Gabe, while never failing to provide for his young family, was often gone. He would disappear for days at a time, often with strange men and women introduced as his cousins or uncles. The only person he would sometimes disappear with that was never referred to as a family member, was Damien White. The two men seemed to be close, often seeming to be college mates, though it was obvious Damien was far more educated than Gabe. And British, when Gabe was very Nationalist in his political outlooks. Still, he was the only one of the strangers that would show up and treat Vicky like a regular human being, and not just this girl Gabe was living with. She liked Damien.
But only being around fifty percent of the time was taking its toll on their relationship. As well as never marrying. They fought more, and he disappeared for longer stretches. She was tired of secrets, and Gabriel's life was sewn up with them. His family treated her with indifference or contempt; Lucy the dog would get more attention than she would if one of his weird uncles would show up late on a Friday to drag Gabe off to deal with the family business.
Vicky imagined everything but the truth. She thought maybe he was in the IRA. As Nationalist as he was, it seemed likely -- but his friendship with Damien threw wrenches in that. She thought maybe he was in the Irish mob -- long disappearances, only to come back with a wad of cash. But he never had any weapons, not even so much as a billy club.
Never in a million years would she have guess he was a shapeshifting hound, who spent his long absences fighting off demonic horrors, rogue fae, vampires, and formorians.
Not until they came knocking on their cottage door looking for him.
Beginning of the End
"I remember my mum screamin'. Then a crash like someone threw a car through the side of the house... because they had."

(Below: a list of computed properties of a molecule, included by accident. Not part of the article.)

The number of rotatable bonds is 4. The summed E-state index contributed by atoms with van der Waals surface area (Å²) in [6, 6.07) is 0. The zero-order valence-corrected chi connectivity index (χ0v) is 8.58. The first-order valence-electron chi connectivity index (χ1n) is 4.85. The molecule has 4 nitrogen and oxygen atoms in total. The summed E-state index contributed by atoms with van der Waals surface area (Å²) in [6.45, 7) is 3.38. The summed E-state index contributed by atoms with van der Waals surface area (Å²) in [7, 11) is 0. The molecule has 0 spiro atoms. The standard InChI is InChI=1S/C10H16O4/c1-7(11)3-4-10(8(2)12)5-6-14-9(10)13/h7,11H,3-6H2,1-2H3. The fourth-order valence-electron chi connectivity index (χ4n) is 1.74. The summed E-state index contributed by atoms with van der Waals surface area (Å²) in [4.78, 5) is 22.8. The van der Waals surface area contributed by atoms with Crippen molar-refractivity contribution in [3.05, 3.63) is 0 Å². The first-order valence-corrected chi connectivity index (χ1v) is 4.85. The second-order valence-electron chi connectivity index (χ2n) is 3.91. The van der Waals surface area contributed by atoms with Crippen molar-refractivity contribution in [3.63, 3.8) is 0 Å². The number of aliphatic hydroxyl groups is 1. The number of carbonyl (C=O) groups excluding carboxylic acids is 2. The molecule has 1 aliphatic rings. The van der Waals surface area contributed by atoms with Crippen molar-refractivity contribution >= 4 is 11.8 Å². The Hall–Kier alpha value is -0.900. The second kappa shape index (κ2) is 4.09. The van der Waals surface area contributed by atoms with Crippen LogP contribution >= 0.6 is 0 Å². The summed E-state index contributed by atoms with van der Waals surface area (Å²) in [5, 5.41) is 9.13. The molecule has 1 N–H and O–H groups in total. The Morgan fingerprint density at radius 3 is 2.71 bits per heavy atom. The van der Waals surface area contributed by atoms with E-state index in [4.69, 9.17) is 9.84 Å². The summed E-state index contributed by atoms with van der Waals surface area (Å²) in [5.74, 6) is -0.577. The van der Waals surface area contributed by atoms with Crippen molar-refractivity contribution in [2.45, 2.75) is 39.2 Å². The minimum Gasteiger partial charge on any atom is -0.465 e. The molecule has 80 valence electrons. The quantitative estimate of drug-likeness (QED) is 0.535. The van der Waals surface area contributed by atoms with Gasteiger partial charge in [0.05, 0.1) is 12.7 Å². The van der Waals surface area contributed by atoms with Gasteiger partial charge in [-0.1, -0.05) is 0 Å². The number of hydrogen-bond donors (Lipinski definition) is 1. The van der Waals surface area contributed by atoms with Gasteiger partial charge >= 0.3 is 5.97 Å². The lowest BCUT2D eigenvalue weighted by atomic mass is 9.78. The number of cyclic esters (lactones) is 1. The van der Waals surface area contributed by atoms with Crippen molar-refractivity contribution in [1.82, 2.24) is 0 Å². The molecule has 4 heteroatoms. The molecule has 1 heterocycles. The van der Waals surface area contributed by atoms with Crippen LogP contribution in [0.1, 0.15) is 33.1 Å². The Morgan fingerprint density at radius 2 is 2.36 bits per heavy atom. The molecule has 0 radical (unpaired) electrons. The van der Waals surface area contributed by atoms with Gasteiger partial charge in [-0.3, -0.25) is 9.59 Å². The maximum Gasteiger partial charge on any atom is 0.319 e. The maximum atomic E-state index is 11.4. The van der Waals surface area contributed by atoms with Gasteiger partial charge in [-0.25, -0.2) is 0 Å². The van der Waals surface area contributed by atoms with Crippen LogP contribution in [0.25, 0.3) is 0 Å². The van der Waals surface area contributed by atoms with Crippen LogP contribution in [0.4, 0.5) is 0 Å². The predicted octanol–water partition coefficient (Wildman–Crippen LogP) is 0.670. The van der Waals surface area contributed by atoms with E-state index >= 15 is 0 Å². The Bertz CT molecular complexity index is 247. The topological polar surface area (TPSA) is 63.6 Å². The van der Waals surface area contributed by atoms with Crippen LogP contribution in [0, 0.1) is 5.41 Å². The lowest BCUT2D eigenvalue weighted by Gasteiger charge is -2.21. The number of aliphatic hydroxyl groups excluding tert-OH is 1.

Liam was seven when the formorian giant found the cottage on the edge of the river where they lived. Gabriel had been gone for three days without a word. It was the dead of winter, and the middle of the night.
Lucy barked for thirty minutes solid. Vicky, unable to do anything to comfort the dog, had gone to chain her up outside in egasperation. Liam was screaming, because Lucy never slept outside when it was cold. Vicky had no sooner opened the front door, leash in hand, to put the Irish wolfhound outside when Lucy broke free and tore off into the darkness, barking the whole while.
Vicky picked herself up slowly, calling after the infuriating animal, when she heard a yelp and whimper that could only belong to Lucy.
As Vicky stood on the porch, and stared off into the darkness. She yelled out for Lucy one more time. Tentative. Questioning. Fearful. On the very edge of the porch light was her car, then same one she'd had since college. Without warning, the back end lifted off the ground with a sickening metallic crunching grind. Then the front end lifted up.
Vicky could only stare.
Then it stepped into the light. The giant. Mutated and diseased, it held her volvo above it's head like milk crate. Mucus oozed from open sores on it's cheek, one eye rotted in the socket. It's other eye, jaundiced and yellowed, stared at her with a rage she could taste in the back of her throat.
It roared at her.
And then it threw the car at her. It seemed to travel through the air in a slow motion arc.
She stumbled backwards, and it saved her life. The silver volvo crashed through the front door and into the living room.
It lunged toward her, but then the hound was on it. Growling savagely the giant black hound ripped into the giant. At first Vicky thought it was Lucy, but the hound was easily twice the size of the grey wolfhound, and much darker.
The hound and the giant wrestled around in the yard. The giant trying to grab the great hound, but the hound was too quick. it leapt and snapped great jaws. Then the other hounds were on it. Three more great hounds leapt on it's back. Roars of anger turned to shouts of pain as the four beasts tore flesh and bone from the fomorian. The largest, the great black that arrived first, delivered the death blow, tearing the throat from the giant.
The great black hound approached her. whimpering and crawling backwards, she could only gap in shock as the hound melted into the form of her lover, Gabriel. Demanding to know if she was hurt, he seemed beside himself with worry. She fell into his arms confused, but relieved to be alive. Over his shoulder the other three hounds became men she recognized as his cousins. They faded back into the darkness without a word.